(February 11, 2023) Recently, I began reading Ilango Adigal’s third-century Tamil classics, Shilapaddikaram and its sequel, Manimekalai. The man behind the exquisite translation is Alain Daniélou , a name I had heard before but hadn’t really noticed. Still, the depth and beauty of the writing made me wonder. Why was a Frenchman translating Tamil epics? Was he another remnant of Tamil Nadu’s colonial past? An Aurovillian, maybe? He was neither. Pulling at the thread led me on a journey into a life that he himself describes as ‘labyrinthine’, beginning with his birth into Norman nobility and Roman Catholicism that led him, from the avant-garde circles of Paris to Banaras. Global Indian takes a look at the maverick genius who took Hindu philosophy, music and architecture to Paris, New York and the world.
Daniélou, who received the Sangeet Natak Akademi Fellowship, the highest honour bestowed by the institution, remains nearly unmatched as an Indologist and Musicologist. A dancer, he spent time in Paris, as an intellectual, he rubbed shoulders with the likes of George Steiner and Anthony Burgess and in India, with Rabindranath Tagore. Here, he studied music, Sanskrit, literature and Hindu philosophy at Banaras Hindu University and lived in Varanasi on the banks of the Ganges. He was an exponent of the veena, and translated the works of Swami Karpatri who initiated him into Shaivism. After his conversion, he took the name Shiva Sharan or ‘protected by Shiva.
Daniélou translated the Tirukkural, Shilapaddikaram and Manimekalai when was working at the Adyar Library and Research Centre in Madras and went on to join the French Institute of Pondicherry. His website is extensive, maintained by the Alain Daniélou Foundation but aside from that, there is very little literature available on the man (in English) from the media, aside from a 2017 documentary ‘Into the labyrinth’ and a beautifully written obituary by James Kirkup for The Independent.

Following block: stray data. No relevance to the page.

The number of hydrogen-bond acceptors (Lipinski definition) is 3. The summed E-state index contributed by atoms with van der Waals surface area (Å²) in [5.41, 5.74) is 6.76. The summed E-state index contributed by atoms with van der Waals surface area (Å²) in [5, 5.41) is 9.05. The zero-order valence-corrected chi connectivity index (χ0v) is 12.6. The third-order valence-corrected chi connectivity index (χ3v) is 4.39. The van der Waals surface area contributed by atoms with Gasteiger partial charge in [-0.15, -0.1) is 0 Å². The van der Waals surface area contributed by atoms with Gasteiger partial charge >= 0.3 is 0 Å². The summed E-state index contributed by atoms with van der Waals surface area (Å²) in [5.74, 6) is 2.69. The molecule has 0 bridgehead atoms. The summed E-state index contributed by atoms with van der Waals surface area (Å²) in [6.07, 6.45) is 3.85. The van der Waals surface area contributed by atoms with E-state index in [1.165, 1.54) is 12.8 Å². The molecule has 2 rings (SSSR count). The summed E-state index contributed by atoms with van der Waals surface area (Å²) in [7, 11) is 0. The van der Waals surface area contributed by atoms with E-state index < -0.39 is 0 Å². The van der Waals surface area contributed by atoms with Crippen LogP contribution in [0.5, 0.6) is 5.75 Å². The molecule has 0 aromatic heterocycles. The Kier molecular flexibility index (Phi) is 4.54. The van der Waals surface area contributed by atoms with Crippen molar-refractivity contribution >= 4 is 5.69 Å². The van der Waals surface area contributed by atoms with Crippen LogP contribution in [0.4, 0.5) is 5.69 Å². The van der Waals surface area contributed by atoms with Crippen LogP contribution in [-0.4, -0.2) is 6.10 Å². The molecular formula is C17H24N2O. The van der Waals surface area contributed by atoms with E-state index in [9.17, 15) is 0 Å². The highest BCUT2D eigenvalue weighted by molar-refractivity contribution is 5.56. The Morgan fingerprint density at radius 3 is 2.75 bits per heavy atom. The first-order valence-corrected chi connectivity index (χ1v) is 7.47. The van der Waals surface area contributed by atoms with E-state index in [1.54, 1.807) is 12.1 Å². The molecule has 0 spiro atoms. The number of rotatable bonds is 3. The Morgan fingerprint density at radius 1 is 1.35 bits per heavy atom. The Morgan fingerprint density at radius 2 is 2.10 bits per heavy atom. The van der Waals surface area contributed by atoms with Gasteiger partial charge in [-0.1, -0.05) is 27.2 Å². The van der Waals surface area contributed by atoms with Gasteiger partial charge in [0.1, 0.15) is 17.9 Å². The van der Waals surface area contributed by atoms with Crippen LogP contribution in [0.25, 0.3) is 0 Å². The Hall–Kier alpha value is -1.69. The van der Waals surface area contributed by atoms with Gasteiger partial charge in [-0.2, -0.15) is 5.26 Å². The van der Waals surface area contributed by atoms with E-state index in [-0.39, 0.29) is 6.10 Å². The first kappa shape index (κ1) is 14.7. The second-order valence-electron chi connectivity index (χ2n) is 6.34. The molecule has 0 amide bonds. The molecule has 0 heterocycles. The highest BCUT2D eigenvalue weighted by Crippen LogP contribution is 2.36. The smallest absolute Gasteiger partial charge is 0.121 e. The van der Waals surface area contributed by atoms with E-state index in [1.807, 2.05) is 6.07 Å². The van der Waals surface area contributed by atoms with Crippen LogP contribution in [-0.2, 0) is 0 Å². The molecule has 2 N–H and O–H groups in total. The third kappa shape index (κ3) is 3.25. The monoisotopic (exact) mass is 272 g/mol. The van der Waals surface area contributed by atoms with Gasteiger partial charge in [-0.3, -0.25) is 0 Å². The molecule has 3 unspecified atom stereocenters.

“I was a sicky child,” he writes in his autobiography Les Chemins du Labyrinthe. “I was never sent to any of those noisy places called schools… for a boy without a future, this was considered a useless ordeal.” He was born into an aristocratic Norman family – his father was a “noted anticlerical and a minister in the Third Republic,” Kirkup writes, while his mother “was devout to the point of being called a fanatique.” She founded schools and the Order of Sainte-Marie, receiving the blessing of Pope Pius X for the latter.
Written off by doctors at an early age, Daniélou spent his early years in a “large, very uncomfortable stone house” bought by his father in Brittany. Daniélou would spend his time in the thick woods on the property, creating small sanctuaries that he “adorned with sacred objects, symbols of the forest gods.” Needless to say, this didn’t go down too well with his mother. He was baptized, according to custom, although it left him “sad and indifferent.”
Daniélou did, however, learn piano and singing, encouraged by his father. He wrote poems, became fluent in English and practiced translation. At the time though, Daniélou loved to dance and went on to perform professionally. He had many friends in the ballet circles too, until, Kirkup writes, he “abandoned the dance for more serious matters.”
Arrival in India
Daniélou had great wealth to his name and travelled extensively across Europe and Asia. Still, India held a special fascination. In the early 1930s, Daniélou ‘s partner was the Swiss photographer Raymond Burnier. The pair were fascinated by Indian art and culture and decided to go on an adventure. So, they left behind their Bohemian high life in Paris to make their way to Banaras.